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Semin Thromb Hemost. 2007 Nov;33(8):727-44. doi: 10.1055/s-2007-1000364.

An update on the von Willebrand factor collagen binding assay: 21 years of age and beyond adolescence but not yet a mature adult.

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  • 1Department of Haematology, Institute of Clinical Pathology and Medical Research (ICPMR), Westmead Hospital, Westmead, Australia.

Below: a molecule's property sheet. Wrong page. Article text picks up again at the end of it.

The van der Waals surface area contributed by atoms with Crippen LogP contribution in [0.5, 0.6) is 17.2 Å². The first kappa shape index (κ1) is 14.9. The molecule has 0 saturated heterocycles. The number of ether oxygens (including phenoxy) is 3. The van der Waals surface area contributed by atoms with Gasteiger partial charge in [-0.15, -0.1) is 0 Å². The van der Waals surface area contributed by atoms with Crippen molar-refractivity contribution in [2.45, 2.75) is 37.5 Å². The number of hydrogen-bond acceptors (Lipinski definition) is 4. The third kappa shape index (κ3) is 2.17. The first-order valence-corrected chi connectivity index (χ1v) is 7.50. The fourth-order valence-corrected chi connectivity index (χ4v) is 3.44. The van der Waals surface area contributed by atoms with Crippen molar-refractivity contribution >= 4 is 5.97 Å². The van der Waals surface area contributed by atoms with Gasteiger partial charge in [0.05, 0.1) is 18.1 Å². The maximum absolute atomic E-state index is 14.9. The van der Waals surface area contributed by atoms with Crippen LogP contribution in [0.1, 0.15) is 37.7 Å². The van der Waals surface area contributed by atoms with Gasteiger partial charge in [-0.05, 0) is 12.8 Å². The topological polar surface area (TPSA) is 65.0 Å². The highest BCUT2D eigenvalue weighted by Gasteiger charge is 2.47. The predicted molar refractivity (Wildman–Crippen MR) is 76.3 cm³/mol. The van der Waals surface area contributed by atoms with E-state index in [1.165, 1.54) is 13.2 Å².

von Willebrand disease (VWD) is considered to be the most common inherited bleeding disorder. It is diagnosed after a clinical and physical review, with personal and familial evidence of (primarily mucocutaneous) bleeding, and confirmed by laboratory testing. The latter typically entails initial plasma testing of factor VIII coagulant (FVIII:C), von Willebrand factor (VWF) protein (antigen; VWF:Ag), and VWF function, which has classically been assessed using the ristocetin cofactor (VWF:RCo) assay. More recent attention has focused on another functional VWF assay, the collagen binding (VWF:CB) assay, as a possible replacement for the VWF:RCo assay or as a supplementary test of VWF adhesive "activity." Additional laboratory testing can comprise a battery of confirmatory and VWD subtype assisting assays, including assessment of VWF:multimers. This review updates our knowledge of VWD diagnostics with a particular emphasis on the VWF:CB assay. There is good evidence now in place that an optimized VWF:CB assay can significantly reduce the diagnostic error rate otherwise arising from the use of a test panel restricted to including the VWF:RCo assay as the sole functional VWF assay. Nevertheless, the VWF:CB assay should not be used to wholly replace the VWF:RCo assay in phenotypic testing but rather as a supplementary assay. However, with some thought and justification, the VWF:CB assay can be used to partly replace the VWF:RCo assay in some "screening" applications and can also be used to abrogate the need to perform routine VWF:multimers in most test cases.

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